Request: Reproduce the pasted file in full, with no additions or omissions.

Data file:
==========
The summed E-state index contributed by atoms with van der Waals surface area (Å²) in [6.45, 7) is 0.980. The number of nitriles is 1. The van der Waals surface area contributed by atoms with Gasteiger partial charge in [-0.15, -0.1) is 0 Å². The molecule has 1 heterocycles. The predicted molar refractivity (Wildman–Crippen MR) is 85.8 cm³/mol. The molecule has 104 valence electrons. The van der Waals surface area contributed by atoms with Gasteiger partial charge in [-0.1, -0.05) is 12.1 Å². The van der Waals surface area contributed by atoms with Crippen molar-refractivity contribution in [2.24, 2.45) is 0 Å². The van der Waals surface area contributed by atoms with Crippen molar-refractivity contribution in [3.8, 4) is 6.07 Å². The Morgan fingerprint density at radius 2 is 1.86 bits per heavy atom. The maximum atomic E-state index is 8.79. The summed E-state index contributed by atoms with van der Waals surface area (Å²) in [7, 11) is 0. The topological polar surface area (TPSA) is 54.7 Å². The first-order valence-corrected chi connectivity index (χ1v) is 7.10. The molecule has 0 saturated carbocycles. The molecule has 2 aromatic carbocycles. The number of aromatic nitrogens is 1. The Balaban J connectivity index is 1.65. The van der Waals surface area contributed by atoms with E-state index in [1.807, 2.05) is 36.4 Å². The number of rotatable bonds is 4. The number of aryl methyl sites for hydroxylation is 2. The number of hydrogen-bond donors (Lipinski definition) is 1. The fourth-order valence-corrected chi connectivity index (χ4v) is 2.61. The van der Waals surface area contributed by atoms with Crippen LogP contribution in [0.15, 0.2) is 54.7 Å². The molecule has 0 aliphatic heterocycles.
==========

The summed E-state index contributed by atoms with van der Waals surface area (Å²) in [6.45, 7) is 0.980. The number of nitriles is 1. The van der Waals surface area contributed by atoms with Gasteiger partial charge in [-0.15, -0.1) is 0 Å². The molecule has 1 heterocycles. The predicted molar refractivity (Wildman–Crippen MR) is 85.8 cm³/mol. The molecule has 104 valence electrons. The van der Waals surface area contributed by atoms with Gasteiger partial charge in [-0.1, -0.05) is 12.1 Å². The van der Waals surface area contributed by atoms with Crippen molar-refractivity contribution in [2.24, 2.45) is 0 Å². The van der Waals surface area contributed by atoms with Crippen molar-refractivity contribution in [3.8, 4) is 6.07 Å². The Morgan fingerprint density at radius 2 is 1.86 bits per heavy atom. The maximum atomic E-state index is 8.79. The summed E-state index contributed by atoms with van der Waals surface area (Å²) in [7, 11) is 0. The topological polar surface area (TPSA) is 54.7 Å². The first-order valence-corrected chi connectivity index (χ1v) is 7.10. The molecule has 0 saturated carbocycles. The molecule has 2 aromatic carbocycles. The number of aromatic nitrogens is 1. The Balaban J connectivity index is 1.65. The van der Waals surface area contributed by atoms with E-state index in [1.807, 2.05) is 36.4 Å². The number of rotatable bonds is 4. The number of aryl methyl sites for hydroxylation is 2. The number of hydrogen-bond donors (Lipinski definition) is 1. The fourth-order valence-corrected chi connectivity index (χ4v) is 2.61. The van der Waals surface area contributed by atoms with Crippen LogP contribution in [0.15, 0.2) is 54.7 Å². The molecule has 0 aliphatic heterocycles.